Beta We're making some changes to architecture.com. Find out what's new, give feedback or read FAQs here
Cautious optimism about future workloads in January 2017 RIBA Future Trends survey

Future Trends January 2017

The Royal Institute of British Architects (RIBA) Future Trends workload index rose in January 2017, increasing to +24 (up from +17 in December 2016). Overall confidence about future workloads is at pre-Referendum levels.

Practices in the North of England saw the biggest increase in workload expectations (balance figure +48); the South of England and Wales and the West also remained optimistic. London practices were more cautious with the balance figure standing at +15 (unchanged from December 2016).

Large practices (51+ staff) were more optimistic than medium-sized and small practices, but practices of all sizes expected medium-term workloads to increase.

The private house sector forecast increased slightly to +22 (up from +20 in December 2016). The commercial sector forecast also rose, to +4 in January 2017. The public sector recovered marginally, but remained in negative territory at –6; the community sector forecast fell to +1.

The RIBA Future Trends staffing index made a strong recovery, rising to +8 in January 2017 (up from +1 in December 2016). 94% of practices expected their staffing levels to increase or stay the same over the next quarter.

In January, medium-sized practices were again the most optimistic about retaining and increasing staff (balance figure +27), followed by large practices at +25. Small practices were the least confident (balance figure +4).

RIBA Executive Director Members, Adrian Dobson, said:

“Commentary from practices is generally positive this month, particularly for practices working in the private housing sector. Optimism about staffing shows that there is a healthy employment market for salaried architects, which should continue into the spring.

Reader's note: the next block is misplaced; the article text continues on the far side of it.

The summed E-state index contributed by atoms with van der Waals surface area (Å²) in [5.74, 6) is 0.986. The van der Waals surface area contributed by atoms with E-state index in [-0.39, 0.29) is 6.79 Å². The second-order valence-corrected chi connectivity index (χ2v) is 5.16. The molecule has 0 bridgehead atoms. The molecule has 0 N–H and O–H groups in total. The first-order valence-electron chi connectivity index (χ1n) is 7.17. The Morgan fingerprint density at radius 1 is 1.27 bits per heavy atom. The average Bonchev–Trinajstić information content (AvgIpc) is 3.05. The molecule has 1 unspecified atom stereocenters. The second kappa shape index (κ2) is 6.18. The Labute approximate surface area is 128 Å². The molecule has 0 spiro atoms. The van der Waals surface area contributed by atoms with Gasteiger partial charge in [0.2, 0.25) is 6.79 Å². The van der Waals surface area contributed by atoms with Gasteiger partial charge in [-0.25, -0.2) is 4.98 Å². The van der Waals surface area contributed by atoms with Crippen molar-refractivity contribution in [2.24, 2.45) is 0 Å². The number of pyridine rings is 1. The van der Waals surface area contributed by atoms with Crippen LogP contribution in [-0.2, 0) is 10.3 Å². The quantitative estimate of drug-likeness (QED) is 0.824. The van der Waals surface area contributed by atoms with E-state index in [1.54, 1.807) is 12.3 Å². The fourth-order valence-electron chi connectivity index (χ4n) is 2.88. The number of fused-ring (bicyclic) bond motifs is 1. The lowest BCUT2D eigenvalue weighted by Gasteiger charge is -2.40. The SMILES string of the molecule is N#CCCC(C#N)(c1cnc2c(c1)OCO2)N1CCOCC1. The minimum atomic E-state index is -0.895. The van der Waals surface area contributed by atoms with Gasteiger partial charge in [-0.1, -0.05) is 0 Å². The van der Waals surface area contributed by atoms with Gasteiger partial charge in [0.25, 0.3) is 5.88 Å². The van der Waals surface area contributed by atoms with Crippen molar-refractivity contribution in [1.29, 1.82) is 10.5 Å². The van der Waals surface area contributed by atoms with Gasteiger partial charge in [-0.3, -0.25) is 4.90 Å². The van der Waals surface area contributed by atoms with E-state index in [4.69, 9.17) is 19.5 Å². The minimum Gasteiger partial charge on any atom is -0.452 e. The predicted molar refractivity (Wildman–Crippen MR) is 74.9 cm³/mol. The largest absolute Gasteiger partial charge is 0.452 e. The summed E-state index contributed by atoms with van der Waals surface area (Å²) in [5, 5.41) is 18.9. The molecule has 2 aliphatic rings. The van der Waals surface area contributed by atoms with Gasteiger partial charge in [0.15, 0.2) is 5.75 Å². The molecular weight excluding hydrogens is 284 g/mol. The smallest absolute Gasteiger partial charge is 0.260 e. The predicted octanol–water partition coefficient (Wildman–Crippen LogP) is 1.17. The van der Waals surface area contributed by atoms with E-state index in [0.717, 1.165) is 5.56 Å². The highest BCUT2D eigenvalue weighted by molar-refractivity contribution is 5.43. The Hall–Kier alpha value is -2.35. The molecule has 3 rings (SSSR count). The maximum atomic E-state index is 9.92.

“Workload expectations are at pre-Referendum levels. However, we have yet to see whether Brexit will have a significant economic impact on architects’ work in the long-term.”

ENDS

Notes to editors:

  1. For further press information contact Callum Reilly: callum.reilly@riba.org 020 7307 3757
  2. Completed by a mix of small, medium and large firms based on a geographically representative sample, the RIBA Future Trends Survey was launched in January 2009 to monitor business and employment trends affecting the architects’ profession.
  3. The Future Trends survey is carried out by the RIBA in partnership with the Fees Bureau. Results of the survey, including a full graphical analysis, are published each month
  4. The definition for the workload balance figure is the difference between those expecting more work and those expecting less. A negative figure means more respondents expect less work than those expecting more work. This figure is used to represent the RIBA Future Trends workload index, which for January 2017 was +24.
  5. The definition for the staffing balance figure is the difference between those expecting to employ more permanent staff in the next three months and those expecting to employ fewer. A negative figure means more respondents expect to employ fewer permanent staff. This figure is used to represent the RIBA Future Trends staffing index, which for January 2017 was +8.
  6. To participate in the RIBA Future Trends Survey, please contact the RIBA Practice Department on 020 7307 3749 or email practice@riba.org. The survey takes approximately five minutes to complete each month, and all returns are independently processed in strict confidence.
  7. The RIBA’s Brexit recommendations, Global by design: How the government can open up new opportunities for UK architects, can be viewed at www.architecture.com/about/riba-brexit-briefing
  8. The Royal Institute of British Architects (RIBA) is a global professional membership body that serves its members and society in order to deliver better buildings and places, stronger communities and a sustainable environment. www.architecture.com

    Follow @RIBA on Twitter for regular updates www.twitter.com/RIBA

Latest updates

keyboard_arrow_up To top